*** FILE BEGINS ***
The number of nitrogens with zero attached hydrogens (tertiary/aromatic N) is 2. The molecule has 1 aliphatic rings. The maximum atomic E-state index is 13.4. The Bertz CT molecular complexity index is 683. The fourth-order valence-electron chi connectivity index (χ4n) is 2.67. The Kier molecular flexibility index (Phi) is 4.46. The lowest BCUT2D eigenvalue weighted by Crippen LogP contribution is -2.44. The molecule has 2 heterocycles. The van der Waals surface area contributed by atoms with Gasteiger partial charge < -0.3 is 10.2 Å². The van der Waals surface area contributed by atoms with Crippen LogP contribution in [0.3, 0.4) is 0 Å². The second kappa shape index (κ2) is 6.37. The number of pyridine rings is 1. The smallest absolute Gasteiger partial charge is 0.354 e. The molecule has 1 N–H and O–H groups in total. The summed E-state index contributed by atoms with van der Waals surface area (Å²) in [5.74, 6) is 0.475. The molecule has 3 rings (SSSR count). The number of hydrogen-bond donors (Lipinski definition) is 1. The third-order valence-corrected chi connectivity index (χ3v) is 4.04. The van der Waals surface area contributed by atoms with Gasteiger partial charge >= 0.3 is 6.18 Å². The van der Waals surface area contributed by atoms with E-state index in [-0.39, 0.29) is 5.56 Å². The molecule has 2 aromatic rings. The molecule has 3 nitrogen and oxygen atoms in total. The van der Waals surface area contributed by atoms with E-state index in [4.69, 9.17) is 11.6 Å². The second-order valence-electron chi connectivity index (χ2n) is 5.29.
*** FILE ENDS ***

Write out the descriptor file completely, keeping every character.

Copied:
The number of nitrogens with zero attached hydrogens (tertiary/aromatic N) is 2. The molecule has 1 aliphatic rings. The maximum atomic E-state index is 13.4. The Bertz CT molecular complexity index is 683. The fourth-order valence-electron chi connectivity index (χ4n) is 2.67. The Kier molecular flexibility index (Phi) is 4.46. The lowest BCUT2D eigenvalue weighted by Crippen LogP contribution is -2.44. The molecule has 2 heterocycles. The van der Waals surface area contributed by atoms with Gasteiger partial charge < -0.3 is 10.2 Å². The van der Waals surface area contributed by atoms with Crippen LogP contribution in [0.3, 0.4) is 0 Å². The second kappa shape index (κ2) is 6.37. The number of pyridine rings is 1. The smallest absolute Gasteiger partial charge is 0.354 e. The molecule has 1 N–H and O–H groups in total. The summed E-state index contributed by atoms with van der Waals surface area (Å²) in [5.74, 6) is 0.475. The molecule has 3 rings (SSSR count). The number of hydrogen-bond donors (Lipinski definition) is 1. The third-order valence-corrected chi connectivity index (χ3v) is 4.04. The van der Waals surface area contributed by atoms with Gasteiger partial charge >= 0.3 is 6.18 Å². The van der Waals surface area contributed by atoms with E-state index in [-0.39, 0.29) is 5.56 Å². The molecule has 2 aromatic rings. The molecule has 3 nitrogen and oxygen atoms in total. The van der Waals surface area contributed by atoms with E-state index in [4.69, 9.17) is 11.6 Å². The second-order valence-electron chi connectivity index (χ2n) is 5.29.